Writing Wins and Woes: A Letter to my Dad

Easter, pets and daddy 001
When I was thinking about doing a new series for June, I was batting some stuff around in my head and thought, “Duh, you just did Mother’s Day, what about Father’s day?”

I wanted to start out my series with a similar letter to my dad. When I thought about doing this, I thought, my relationship with my dad is complicated. It’s complicated because most of my growing up years I didn’t have a father in my life. My parents separated when I was six, and reunited when I was 16. Also, for much of my life I didn’t even have contact with him at all. But life dramatically changed for us when my Mom and I became Christians and started going to church. We both forgave my dad for things that happened in the past and God did a miracle. He allowed us all to become a family again. So, before I steal anymore of my thunder, here is my letter to my dad.

Dear Dad,

I don’t remember much about you when I was little. I remember our tiny apartment we lived in, and my room and my stuffed animals but I don’t remember you very well from those days.  They were days of a lot of turmoil and sadness and I’m glad I don’t remember those days. The Bible says when we become Christians, the old things go away and all things become new, and that’s what happened for me and you.

The old, hurtful things are no longer a part of my life. God washed those memories away and allowed us to have new ones. So now, this is what I remember. I remember all the walks we took together and still take together with the dogs. Sometimes it’s just down to the river. Sometimes it’s on a trail, but wherever we go we talk about things. I never got to share my life with you before. Now I can.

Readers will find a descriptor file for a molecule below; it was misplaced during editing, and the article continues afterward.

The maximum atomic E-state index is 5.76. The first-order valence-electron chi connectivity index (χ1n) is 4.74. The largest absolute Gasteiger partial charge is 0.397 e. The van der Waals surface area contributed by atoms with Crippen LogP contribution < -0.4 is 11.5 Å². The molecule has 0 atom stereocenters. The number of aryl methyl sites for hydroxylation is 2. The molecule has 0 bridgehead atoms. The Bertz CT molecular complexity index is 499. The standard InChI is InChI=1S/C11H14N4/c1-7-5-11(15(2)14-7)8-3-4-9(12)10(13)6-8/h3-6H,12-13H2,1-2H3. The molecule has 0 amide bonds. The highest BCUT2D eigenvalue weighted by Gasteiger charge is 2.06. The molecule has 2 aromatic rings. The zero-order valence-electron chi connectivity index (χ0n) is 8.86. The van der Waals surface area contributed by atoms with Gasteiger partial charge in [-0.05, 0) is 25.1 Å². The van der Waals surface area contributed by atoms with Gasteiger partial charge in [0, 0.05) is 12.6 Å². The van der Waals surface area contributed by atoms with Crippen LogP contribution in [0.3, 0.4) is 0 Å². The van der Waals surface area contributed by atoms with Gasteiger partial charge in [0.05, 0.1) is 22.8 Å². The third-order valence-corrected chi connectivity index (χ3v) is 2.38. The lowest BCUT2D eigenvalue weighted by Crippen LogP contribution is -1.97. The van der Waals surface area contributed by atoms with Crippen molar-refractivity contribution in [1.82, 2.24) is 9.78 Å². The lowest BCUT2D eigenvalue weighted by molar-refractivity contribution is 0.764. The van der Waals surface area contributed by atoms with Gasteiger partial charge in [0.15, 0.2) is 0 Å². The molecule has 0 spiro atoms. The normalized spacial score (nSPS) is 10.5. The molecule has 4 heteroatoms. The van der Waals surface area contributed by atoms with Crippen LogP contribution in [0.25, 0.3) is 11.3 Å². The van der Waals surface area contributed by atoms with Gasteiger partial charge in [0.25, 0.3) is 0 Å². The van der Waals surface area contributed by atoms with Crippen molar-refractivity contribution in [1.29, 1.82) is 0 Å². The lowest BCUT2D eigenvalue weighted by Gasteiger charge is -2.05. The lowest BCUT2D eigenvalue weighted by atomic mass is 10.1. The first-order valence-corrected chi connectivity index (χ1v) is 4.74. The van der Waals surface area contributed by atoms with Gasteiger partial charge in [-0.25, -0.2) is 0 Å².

I remember all the times you spent with my children. Sometimes that hurt because I didn’t get to spend those times with you, but mostly it felt good. I loved watching the way you hugged my kids, played with them and loved them. They had and still have a special relationship with their papaw.

I remember all the things we did together as a family. I didn’t have the opportunity to do those things with you when I was a child, but now I do. We made trips to Knoebles, where we sat and watched the Mahoney Brothers sing. We went to zoos, which we both love. We do shopping trips together. I don’t dwell on what I didn’t have. Why should I? Some people had childhood memories and then they stop. I have memories now that keep on going. I have my dad, that I thought I’d never have.

You changed. That’s what I remember most about you. You let God in and you threw the devil out. You stopped letting alcohol be who you are, and let God decide who you’d be. When I was born, you were my biological father, but now you’re my dad. I love you for allowing me to see that God can change a life. Because when you became one of God’s own, you didn’t just change your life, you changed mine.

I love you forever,



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